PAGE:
They do not want to do things just for the sake of doing something.
Make it active – youngsters want to get involved. Even if they seem reserved at the beginning there is always
great success in activities where they participate. Do not be afraid to put yourself out there to break the ice, they
Make it unlike school as possible – from my experiences this is the hardest to achieve. We are so set in the school
system, that breaking from its norms can be huge challenge both for the youth worker and youth.
Give them the unexpected – Surprise them with the activity. Go out of the frames we expect regarding heritage.
Learn from them – make it a two-way process. This activity did not work. Why? Ask – they do not have a lot of say
in their school programme so why not develop your youth programme with their cooperation?
Heritage interpretation behind youth work
I have chosen some basic principles of heritage interpretation as a foreground for combining heritage interpretation
with youth work. Principles are used by many heritage interpretation experts and associations. In their straightforwardness they offer an excellent base to build youth friendly heritage interpretation.
• Provoke – spark attention and interest
• Relate – connect to the everyday life
• Reveal – comprehension, the answer to the challenge
• Big picture – integrity / unity of the message.
• Key note – which constantly appears in different forms.
(Principles are found in Tilden 1977. I also used What is Interpretation? An overview of Interpretive Philosophy and Principles by John A. Veverka
from web page http://www.heritageinterp.com/whatis.htm and extracts of Marjeta Keršič Svetel lectures on Heritage interpretation.)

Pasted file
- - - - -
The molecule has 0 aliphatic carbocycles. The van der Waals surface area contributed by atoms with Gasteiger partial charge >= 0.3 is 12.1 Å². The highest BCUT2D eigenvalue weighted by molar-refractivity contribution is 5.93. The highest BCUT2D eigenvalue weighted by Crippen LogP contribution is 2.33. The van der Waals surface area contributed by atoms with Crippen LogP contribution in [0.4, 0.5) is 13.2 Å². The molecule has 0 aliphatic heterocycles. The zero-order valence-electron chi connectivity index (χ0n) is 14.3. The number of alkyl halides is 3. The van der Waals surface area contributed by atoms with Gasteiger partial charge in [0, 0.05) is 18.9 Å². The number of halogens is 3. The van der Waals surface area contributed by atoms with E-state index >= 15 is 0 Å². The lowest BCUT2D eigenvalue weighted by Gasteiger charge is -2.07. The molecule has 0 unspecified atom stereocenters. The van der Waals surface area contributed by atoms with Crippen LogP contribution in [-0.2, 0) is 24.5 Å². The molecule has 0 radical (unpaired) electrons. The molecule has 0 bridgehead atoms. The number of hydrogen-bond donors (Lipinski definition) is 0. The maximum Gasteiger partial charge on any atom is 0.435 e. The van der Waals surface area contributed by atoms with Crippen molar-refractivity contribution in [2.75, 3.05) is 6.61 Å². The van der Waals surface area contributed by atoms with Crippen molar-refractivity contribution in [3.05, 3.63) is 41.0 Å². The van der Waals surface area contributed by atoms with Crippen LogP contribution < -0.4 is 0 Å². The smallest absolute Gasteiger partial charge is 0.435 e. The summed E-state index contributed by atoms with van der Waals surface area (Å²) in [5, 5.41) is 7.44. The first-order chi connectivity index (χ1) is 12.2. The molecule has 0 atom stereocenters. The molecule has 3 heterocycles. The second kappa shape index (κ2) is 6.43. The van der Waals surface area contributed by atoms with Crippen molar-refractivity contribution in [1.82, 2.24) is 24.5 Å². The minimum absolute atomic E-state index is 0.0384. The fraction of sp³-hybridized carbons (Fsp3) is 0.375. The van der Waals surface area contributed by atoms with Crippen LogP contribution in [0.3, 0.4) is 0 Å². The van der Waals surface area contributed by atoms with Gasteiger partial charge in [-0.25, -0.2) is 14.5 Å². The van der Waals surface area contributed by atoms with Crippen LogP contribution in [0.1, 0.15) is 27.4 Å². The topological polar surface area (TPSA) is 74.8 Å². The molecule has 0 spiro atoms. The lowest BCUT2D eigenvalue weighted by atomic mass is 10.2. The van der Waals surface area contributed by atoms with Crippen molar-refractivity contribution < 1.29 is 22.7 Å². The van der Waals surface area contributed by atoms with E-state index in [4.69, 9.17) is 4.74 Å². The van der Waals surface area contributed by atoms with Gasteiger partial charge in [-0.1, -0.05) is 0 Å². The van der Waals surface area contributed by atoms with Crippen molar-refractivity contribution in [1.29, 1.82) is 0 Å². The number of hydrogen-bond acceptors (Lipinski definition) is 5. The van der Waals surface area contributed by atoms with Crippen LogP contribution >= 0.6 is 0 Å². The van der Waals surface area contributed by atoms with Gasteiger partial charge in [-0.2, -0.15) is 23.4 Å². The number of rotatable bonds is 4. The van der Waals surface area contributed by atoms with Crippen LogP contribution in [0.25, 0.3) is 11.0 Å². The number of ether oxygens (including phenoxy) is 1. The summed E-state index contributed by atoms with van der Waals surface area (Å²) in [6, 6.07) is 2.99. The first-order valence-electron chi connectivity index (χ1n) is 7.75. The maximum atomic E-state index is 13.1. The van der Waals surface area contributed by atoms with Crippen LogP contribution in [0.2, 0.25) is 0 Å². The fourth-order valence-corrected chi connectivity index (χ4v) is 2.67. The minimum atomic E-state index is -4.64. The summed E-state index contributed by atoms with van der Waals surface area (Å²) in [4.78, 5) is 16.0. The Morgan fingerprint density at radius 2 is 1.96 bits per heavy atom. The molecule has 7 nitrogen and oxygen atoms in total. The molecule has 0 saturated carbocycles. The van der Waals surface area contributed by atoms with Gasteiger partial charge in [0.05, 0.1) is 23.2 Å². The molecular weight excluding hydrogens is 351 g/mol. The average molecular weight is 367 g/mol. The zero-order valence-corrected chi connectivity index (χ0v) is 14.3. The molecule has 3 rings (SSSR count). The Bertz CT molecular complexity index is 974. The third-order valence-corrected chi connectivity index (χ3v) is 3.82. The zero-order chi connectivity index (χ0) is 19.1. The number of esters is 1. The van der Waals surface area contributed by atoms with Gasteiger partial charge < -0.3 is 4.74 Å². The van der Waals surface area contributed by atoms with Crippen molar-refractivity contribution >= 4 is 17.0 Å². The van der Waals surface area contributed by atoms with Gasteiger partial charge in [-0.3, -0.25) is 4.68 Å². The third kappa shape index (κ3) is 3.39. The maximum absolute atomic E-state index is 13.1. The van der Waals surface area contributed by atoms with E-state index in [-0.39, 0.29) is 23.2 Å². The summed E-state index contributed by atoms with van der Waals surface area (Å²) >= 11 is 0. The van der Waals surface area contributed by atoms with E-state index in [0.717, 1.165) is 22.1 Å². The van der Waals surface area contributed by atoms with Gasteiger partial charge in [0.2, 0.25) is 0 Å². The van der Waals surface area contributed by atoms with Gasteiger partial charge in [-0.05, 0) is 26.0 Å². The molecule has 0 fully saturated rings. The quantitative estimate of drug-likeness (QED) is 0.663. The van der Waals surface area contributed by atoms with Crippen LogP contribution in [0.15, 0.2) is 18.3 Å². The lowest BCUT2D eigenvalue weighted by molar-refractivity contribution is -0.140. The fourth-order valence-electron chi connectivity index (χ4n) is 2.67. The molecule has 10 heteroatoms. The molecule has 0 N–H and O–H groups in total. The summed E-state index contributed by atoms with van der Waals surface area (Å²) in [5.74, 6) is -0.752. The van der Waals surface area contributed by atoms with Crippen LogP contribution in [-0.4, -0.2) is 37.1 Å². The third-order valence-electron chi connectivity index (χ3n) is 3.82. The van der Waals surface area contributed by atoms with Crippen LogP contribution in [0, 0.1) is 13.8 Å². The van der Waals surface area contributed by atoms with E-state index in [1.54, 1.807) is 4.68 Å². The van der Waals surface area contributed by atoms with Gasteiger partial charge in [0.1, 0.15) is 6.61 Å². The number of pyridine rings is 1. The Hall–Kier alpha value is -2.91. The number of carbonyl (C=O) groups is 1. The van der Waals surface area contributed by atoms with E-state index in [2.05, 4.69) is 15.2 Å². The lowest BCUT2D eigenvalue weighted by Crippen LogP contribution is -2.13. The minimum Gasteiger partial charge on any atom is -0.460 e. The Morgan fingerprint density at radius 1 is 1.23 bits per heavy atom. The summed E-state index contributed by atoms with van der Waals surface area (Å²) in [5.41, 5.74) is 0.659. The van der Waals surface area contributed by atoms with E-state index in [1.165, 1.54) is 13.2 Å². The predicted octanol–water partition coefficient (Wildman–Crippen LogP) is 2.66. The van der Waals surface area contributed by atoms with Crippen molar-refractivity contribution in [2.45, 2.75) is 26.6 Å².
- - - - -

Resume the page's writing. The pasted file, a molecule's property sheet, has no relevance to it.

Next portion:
Taking the situation with the teenager from the start of this paper as an example to find effective ways to make
our interpretation youth friendly, in order to provoke their interest in the heritage, we need to relate the heritage
we interpret with their life and their way of communication. What better way to do it than through the tragic love
story? I do not know many people who do not have a ‘broken heart’ story from their youth. This highly opposed
match would be good way to provoke and relate with this specific target group. It can serve as a key note to interpret
historical facts, political background and other important facts about this noble family, their ties to European
courts and their decline and effect it had on the town and country. The importance of the family is present in their
everyday life. Every time they see the Slovenian flag or give their passport they see their symbol – the three stars
in the Slovenian coat of arms.
Toolkit for combining youth work and heritage interpretation
By combining knowledge and skills gained in youth work and heritage interpretation I have developed several
workshops and training sessions for youth and those working with youth. From these, I present three separate
activities, which can be used in interpreting different aspects of heritage. I suggest tools and plan of activities,
which can be used and implemented in different forms. The duration of activities depends on how much time you
want to allow for preparation and the discussion after the activity.
Activity 1: Personal heritage
As an exercise that stimulates young people to think about personal heritage, how much do they know about their
personal heritage and why it is important to know about personal heritage of others?
There are two ways to go about this exercise, they can use pen and paper, for participants to draw their selfies or
they can take a selfie with the phone and use one of numerous photo editing applications to edit it by answering
questions, relevant to their personal heritage, which you show as an example.
They have approximately five minutes to complete the exercise. After that you can show your selfie with its answered
questions, so you can analyse the answers on your example. It is important not to expose one of the participants
because personal heritage can be very sensitive issue. Still it is great trigger to start discussion about:
• How important it is to know your personal heritage? After they give their answers you can give examples on
how personal heritage can affect your life (positive or negative)